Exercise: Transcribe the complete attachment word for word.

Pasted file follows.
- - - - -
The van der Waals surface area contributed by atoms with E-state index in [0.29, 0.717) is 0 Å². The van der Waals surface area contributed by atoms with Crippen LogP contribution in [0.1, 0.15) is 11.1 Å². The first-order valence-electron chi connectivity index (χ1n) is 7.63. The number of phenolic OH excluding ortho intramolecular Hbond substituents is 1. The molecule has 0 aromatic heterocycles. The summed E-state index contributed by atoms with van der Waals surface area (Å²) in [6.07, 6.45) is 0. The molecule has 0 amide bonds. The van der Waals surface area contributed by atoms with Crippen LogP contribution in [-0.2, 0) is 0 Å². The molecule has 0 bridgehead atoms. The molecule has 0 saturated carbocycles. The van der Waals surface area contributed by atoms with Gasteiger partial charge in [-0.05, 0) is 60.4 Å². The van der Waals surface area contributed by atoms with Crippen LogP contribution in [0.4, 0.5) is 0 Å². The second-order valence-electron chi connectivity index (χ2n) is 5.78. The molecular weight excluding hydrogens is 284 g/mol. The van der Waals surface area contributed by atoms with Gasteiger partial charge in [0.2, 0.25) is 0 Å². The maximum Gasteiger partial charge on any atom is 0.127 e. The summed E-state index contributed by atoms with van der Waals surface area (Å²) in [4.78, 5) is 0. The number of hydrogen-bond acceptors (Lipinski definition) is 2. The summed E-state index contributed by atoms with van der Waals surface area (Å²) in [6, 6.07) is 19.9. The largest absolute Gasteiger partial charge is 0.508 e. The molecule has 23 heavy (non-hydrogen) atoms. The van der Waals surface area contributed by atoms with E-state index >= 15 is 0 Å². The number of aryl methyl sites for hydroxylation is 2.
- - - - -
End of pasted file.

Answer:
The van der Waals surface area contributed by atoms with E-state index in [0.29, 0.717) is 0 Å². The van der Waals surface area contributed by atoms with Crippen LogP contribution in [0.1, 0.15) is 11.1 Å². The first-order valence-electron chi connectivity index (χ1n) is 7.63. The number of phenolic OH excluding ortho intramolecular Hbond substituents is 1. The molecule has 0 aromatic heterocycles. The summed E-state index contributed by atoms with van der Waals surface area (Å²) in [6.07, 6.45) is 0. The molecule has 0 amide bonds. The van der Waals surface area contributed by atoms with Crippen LogP contribution in [-0.2, 0) is 0 Å². The molecule has 0 bridgehead atoms. The molecule has 0 saturated carbocycles. The van der Waals surface area contributed by atoms with Gasteiger partial charge in [-0.05, 0) is 60.4 Å². The van der Waals surface area contributed by atoms with Crippen LogP contribution in [0.4, 0.5) is 0 Å². The second-order valence-electron chi connectivity index (χ2n) is 5.78. The molecular weight excluding hydrogens is 284 g/mol. The van der Waals surface area contributed by atoms with Gasteiger partial charge in [0.2, 0.25) is 0 Å². The maximum Gasteiger partial charge on any atom is 0.127 e. The summed E-state index contributed by atoms with van der Waals surface area (Å²) in [4.78, 5) is 0. The number of hydrogen-bond acceptors (Lipinski definition) is 2. The summed E-state index contributed by atoms with van der Waals surface area (Å²) in [6, 6.07) is 19.9. The largest absolute Gasteiger partial charge is 0.508 e. The molecule has 23 heavy (non-hydrogen) atoms. The van der Waals surface area contributed by atoms with E-state index >= 15 is 0 Å². The number of aryl methyl sites for hydroxylation is 2.